YouTube users are reporting that Microsoft is paying video content creators to promote its next-gen Xbox One. A number of them allege they’ve received e-mails offering up to $3 per 1,000 views of Xbox One-related content.

Well-known game video creator Machinima ran an endorsement giving users a monetary reward for saying positive things about the Xbox One. Rumors of the promotion first appeared when a member on NEOGaf openly advertised Microsoft’s stipulations -- 30 seconds of gameplay footage along with only positive endorsements of its latest console. Machinima UK confirmed the promotion in a tweet that was later deleted.

xbox one rumors Posted tweet encouraging YouTubers to promote the Xbox One. Photo: Courtesy/Twitter

While there may be nothing ethically wrong with Microsoft using video makers to spread the word about the XBox One, the alleged confidentiality agreement makes promoting the system a bit confusing. Users who enter the agreement are forbidden to talk about the promotion, which will lead to disqualification from any type of monetary compensation.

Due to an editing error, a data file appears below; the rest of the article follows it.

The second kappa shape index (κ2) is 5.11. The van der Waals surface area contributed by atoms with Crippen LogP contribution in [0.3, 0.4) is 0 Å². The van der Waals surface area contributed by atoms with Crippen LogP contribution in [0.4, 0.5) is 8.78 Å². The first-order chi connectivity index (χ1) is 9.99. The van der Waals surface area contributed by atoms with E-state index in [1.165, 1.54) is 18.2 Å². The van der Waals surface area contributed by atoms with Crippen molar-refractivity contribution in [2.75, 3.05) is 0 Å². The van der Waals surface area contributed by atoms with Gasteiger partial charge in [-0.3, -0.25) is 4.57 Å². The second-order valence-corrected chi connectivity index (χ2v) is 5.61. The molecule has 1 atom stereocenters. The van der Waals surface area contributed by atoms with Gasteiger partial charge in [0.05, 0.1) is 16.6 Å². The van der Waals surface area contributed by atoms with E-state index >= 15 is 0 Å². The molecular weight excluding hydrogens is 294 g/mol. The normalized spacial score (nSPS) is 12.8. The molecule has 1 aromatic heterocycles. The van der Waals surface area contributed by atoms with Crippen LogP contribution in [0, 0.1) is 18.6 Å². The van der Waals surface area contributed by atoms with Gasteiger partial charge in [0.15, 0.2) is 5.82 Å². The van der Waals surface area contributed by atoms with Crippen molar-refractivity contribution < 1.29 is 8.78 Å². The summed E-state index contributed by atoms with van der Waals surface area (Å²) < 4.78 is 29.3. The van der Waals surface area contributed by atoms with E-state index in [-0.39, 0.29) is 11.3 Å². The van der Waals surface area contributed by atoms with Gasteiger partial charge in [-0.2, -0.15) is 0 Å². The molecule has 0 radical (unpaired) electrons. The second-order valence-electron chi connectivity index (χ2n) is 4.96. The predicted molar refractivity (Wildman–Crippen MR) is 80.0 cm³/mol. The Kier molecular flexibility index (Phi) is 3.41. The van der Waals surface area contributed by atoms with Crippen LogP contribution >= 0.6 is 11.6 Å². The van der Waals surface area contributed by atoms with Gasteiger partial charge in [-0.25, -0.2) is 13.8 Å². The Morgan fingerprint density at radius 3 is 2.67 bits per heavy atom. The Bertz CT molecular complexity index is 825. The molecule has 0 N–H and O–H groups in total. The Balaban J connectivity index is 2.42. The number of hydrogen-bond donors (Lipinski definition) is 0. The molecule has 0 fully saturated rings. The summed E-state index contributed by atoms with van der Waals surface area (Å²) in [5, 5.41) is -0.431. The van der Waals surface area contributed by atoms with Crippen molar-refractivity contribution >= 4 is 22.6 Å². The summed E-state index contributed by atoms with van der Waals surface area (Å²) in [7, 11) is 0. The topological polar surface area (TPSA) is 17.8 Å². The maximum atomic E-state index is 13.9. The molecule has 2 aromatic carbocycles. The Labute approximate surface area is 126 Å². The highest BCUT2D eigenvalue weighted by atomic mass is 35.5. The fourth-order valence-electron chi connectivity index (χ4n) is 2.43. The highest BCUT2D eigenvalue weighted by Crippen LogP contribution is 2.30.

According to FCC guidelines, there are specific regulations regarding "a connection between the endorser and the seller of the advertised product that might materially affect the weight or credibility of the endorsement.” Because YouTube users are technically operating as journalists, monetary rewards for expressing a biased viewpoint would be considered unethical -- since they would have to let viewers know they’re receiving financial rewards for endorsing the Xbox One.

xboxone-rumors Alleged guidelines for Machinima's Xbox One promotion. Photo: Courtesy/NEOGaf

The agreement also said that Machinima would not pay any bonuses after users reached a collective 1.25 million views.

The Xbox One, which launched in 13 countries on Nov. 22, sold 3 million units worldwide before the end of 2013. The next-gen console, which hit shelves in Brazil, Canada, France, Germany, Austria, Ireland, Italy, New Zealand, Ireland, Mexico, the U.K., The U.S. and Australia during its initial release, touted itself as an all-encompassing source of entertainment. Redmond, Wash.-based Microsoft (NASDAQ: MSFT) reported that the console sold 1 million units within the first 24 hours of its launch. These sales figures evenly matched Sony’s PlayStation 4, which reached consumers on Nov. 15 and also sold 1 million units within 24 hours of its shelf date.

Do you think this type of marketing campaign is deceptive? Leave a comment below.

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